Found this while cleaning out my drafts folder…
The retweet and share buttons on Twitter and Facebook are, in essence, just volume controls. They give us the opportunity to push something to a larger audience with one button, but they don’t require us to explain why we’re doing this. If you only give people the tools to make something louder, eventually all you will hear is the noisy screech of feedback loops.
Source: The Trouble With Turning Communities into Code
Russell is making music. I like this thought:
The point here is not for it to be brilliant. It’s for it to be done. I’m thinking of it as a bit like blogging. I’m going to make stuff quickly, put it out in the world and see what I learn from it.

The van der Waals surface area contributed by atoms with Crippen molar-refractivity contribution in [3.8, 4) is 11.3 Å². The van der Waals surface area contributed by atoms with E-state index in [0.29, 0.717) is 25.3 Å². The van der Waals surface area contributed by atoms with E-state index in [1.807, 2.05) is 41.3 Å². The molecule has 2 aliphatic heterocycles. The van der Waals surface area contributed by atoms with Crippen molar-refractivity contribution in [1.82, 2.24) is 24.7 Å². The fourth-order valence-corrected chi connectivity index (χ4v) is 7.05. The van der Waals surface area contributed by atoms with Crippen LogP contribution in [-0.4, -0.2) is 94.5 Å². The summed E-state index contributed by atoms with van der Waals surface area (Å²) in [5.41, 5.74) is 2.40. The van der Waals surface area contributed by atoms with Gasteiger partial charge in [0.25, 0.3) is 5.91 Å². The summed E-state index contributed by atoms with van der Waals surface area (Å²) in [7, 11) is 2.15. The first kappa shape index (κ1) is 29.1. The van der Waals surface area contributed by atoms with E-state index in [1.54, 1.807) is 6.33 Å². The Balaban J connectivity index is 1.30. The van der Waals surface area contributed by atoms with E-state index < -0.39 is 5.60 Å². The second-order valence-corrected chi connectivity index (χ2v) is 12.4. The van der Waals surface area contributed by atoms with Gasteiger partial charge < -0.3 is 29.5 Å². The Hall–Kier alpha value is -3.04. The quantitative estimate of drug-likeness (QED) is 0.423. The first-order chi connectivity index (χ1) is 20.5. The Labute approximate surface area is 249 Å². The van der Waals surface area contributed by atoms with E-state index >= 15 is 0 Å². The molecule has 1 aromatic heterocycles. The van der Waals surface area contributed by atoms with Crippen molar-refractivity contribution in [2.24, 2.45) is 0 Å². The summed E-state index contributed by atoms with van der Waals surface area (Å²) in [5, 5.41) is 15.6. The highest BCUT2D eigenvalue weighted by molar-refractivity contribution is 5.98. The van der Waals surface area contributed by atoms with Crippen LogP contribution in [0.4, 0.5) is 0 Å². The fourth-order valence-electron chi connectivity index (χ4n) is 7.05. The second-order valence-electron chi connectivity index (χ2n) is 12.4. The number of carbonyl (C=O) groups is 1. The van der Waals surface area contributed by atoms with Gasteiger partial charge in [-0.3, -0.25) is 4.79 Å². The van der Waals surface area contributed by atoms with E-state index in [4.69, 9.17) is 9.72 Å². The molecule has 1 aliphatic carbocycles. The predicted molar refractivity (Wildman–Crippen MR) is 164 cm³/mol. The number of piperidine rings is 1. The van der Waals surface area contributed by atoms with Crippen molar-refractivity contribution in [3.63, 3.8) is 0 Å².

I miss the experiments of the Olde Internette.
Time was, people would try little experiments online. Like supergluing something to a wall and live-streaming it, or writing on a website that they owned.
Heady times. Back before social media killed the open web.
I’m always happy to see experimental webthings popping up. It’s proof that there’s still life out there.
Two such internety experiments popped up today:
- This website is an interactive map that writes a Haiku based on where you are in NYC.
- On this website music samples are plotted along the 13 dimensions of self-reported emotional experience evoked by music across cultures. (HT Rob Campbell)
My kids are into Star Wars. That’s not uncommon. But their obsession is on the verge of becoming a problem.
But there are good things about it. For instance, people will send me cool videos to show to them.
This one hits at the sweet spot between Star Wars and design.